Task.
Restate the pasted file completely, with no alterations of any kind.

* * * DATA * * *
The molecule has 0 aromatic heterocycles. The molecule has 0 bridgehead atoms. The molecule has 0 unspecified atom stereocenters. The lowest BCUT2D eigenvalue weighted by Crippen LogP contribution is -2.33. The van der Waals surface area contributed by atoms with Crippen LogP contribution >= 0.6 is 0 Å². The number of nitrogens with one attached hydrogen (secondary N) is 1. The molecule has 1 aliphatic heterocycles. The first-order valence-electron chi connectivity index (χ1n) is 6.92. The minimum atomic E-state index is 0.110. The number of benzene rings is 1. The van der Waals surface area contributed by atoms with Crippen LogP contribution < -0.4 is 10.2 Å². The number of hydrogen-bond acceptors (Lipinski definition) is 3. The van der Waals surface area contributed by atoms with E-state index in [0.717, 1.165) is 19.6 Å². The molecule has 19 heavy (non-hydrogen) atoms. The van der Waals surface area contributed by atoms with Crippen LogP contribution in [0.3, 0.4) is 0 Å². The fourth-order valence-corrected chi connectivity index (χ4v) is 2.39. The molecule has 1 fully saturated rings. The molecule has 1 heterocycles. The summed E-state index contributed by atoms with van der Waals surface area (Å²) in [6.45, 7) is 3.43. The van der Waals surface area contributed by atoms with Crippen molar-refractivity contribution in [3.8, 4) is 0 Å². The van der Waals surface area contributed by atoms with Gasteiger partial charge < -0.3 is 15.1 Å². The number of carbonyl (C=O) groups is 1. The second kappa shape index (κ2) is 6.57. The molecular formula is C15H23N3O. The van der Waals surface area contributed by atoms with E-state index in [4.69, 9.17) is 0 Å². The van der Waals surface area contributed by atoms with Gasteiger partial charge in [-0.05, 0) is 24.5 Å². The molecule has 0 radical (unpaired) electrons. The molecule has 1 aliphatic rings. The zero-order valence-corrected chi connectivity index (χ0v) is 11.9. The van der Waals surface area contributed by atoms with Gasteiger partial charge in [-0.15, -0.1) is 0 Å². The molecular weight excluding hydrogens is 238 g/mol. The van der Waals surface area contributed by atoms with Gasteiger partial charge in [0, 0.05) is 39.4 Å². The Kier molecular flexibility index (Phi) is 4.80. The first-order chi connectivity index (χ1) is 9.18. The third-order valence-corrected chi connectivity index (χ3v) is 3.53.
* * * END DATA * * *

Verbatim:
The molecule has 0 aromatic heterocycles. The molecule has 0 bridgehead atoms. The molecule has 0 unspecified atom stereocenters. The lowest BCUT2D eigenvalue weighted by Crippen LogP contribution is -2.33. The van der Waals surface area contributed by atoms with Crippen LogP contribution >= 0.6 is 0 Å². The number of nitrogens with one attached hydrogen (secondary N) is 1. The molecule has 1 aliphatic heterocycles. The first-order valence-electron chi connectivity index (χ1n) is 6.92. The minimum atomic E-state index is 0.110. The number of benzene rings is 1. The van der Waals surface area contributed by atoms with Crippen LogP contribution < -0.4 is 10.2 Å². The number of hydrogen-bond acceptors (Lipinski definition) is 3. The van der Waals surface area contributed by atoms with E-state index in [0.717, 1.165) is 19.6 Å². The molecule has 19 heavy (non-hydrogen) atoms. The van der Waals surface area contributed by atoms with Crippen LogP contribution in [0.3, 0.4) is 0 Å². The fourth-order valence-corrected chi connectivity index (χ4v) is 2.39. The molecule has 1 fully saturated rings. The molecule has 1 heterocycles. The summed E-state index contributed by atoms with van der Waals surface area (Å²) in [6.45, 7) is 3.43. The van der Waals surface area contributed by atoms with Crippen molar-refractivity contribution in [3.8, 4) is 0 Å². The van der Waals surface area contributed by atoms with Gasteiger partial charge < -0.3 is 15.1 Å². The number of carbonyl (C=O) groups is 1. The second kappa shape index (κ2) is 6.57. The molecular formula is C15H23N3O. The van der Waals surface area contributed by atoms with E-state index in [4.69, 9.17) is 0 Å². The van der Waals surface area contributed by atoms with Gasteiger partial charge in [-0.05, 0) is 24.5 Å². The molecule has 0 radical (unpaired) electrons. The molecule has 1 aliphatic rings. The zero-order valence-corrected chi connectivity index (χ0v) is 11.9. The van der Waals surface area contributed by atoms with Gasteiger partial charge in [-0.15, -0.1) is 0 Å². The molecular weight excluding hydrogens is 238 g/mol. The van der Waals surface area contributed by atoms with Gasteiger partial charge in [0, 0.05) is 39.4 Å². The Kier molecular flexibility index (Phi) is 4.80. The first-order chi connectivity index (χ1) is 9.18. The third-order valence-corrected chi connectivity index (χ3v) is 3.53.